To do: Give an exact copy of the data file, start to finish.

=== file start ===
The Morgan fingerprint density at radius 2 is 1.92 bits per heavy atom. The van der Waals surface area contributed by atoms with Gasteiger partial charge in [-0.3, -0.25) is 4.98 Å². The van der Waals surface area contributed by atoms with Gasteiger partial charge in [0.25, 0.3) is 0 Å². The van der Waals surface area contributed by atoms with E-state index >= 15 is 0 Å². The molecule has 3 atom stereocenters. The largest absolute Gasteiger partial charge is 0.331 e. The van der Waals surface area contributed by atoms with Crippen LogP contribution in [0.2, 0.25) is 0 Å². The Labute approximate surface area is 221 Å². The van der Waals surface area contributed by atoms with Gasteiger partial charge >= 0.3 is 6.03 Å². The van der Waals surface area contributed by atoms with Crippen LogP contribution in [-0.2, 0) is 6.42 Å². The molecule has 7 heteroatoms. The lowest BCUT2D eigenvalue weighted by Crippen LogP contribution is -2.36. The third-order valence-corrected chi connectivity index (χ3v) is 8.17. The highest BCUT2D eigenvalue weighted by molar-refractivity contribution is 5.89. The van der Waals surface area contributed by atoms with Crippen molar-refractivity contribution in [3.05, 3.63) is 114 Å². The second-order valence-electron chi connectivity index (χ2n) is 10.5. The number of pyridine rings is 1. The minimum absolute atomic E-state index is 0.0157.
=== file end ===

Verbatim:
The Morgan fingerprint density at radius 2 is 1.92 bits per heavy atom. The van der Waals surface area contributed by atoms with Gasteiger partial charge in [-0.3, -0.25) is 4.98 Å². The van der Waals surface area contributed by atoms with Gasteiger partial charge in [0.25, 0.3) is 0 Å². The van der Waals surface area contributed by atoms with E-state index >= 15 is 0 Å². The molecule has 3 atom stereocenters. The largest absolute Gasteiger partial charge is 0.331 e. The van der Waals surface area contributed by atoms with Crippen LogP contribution in [0.2, 0.25) is 0 Å². The Labute approximate surface area is 221 Å². The van der Waals surface area contributed by atoms with Gasteiger partial charge >= 0.3 is 6.03 Å². The van der Waals surface area contributed by atoms with Crippen LogP contribution in [-0.2, 0) is 6.42 Å². The molecule has 7 heteroatoms. The lowest BCUT2D eigenvalue weighted by Crippen LogP contribution is -2.36. The third-order valence-corrected chi connectivity index (χ3v) is 8.17. The highest BCUT2D eigenvalue weighted by molar-refractivity contribution is 5.89. The van der Waals surface area contributed by atoms with Crippen molar-refractivity contribution in [3.05, 3.63) is 114 Å². The second-order valence-electron chi connectivity index (χ2n) is 10.5. The number of pyridine rings is 1. The minimum absolute atomic E-state index is 0.0157.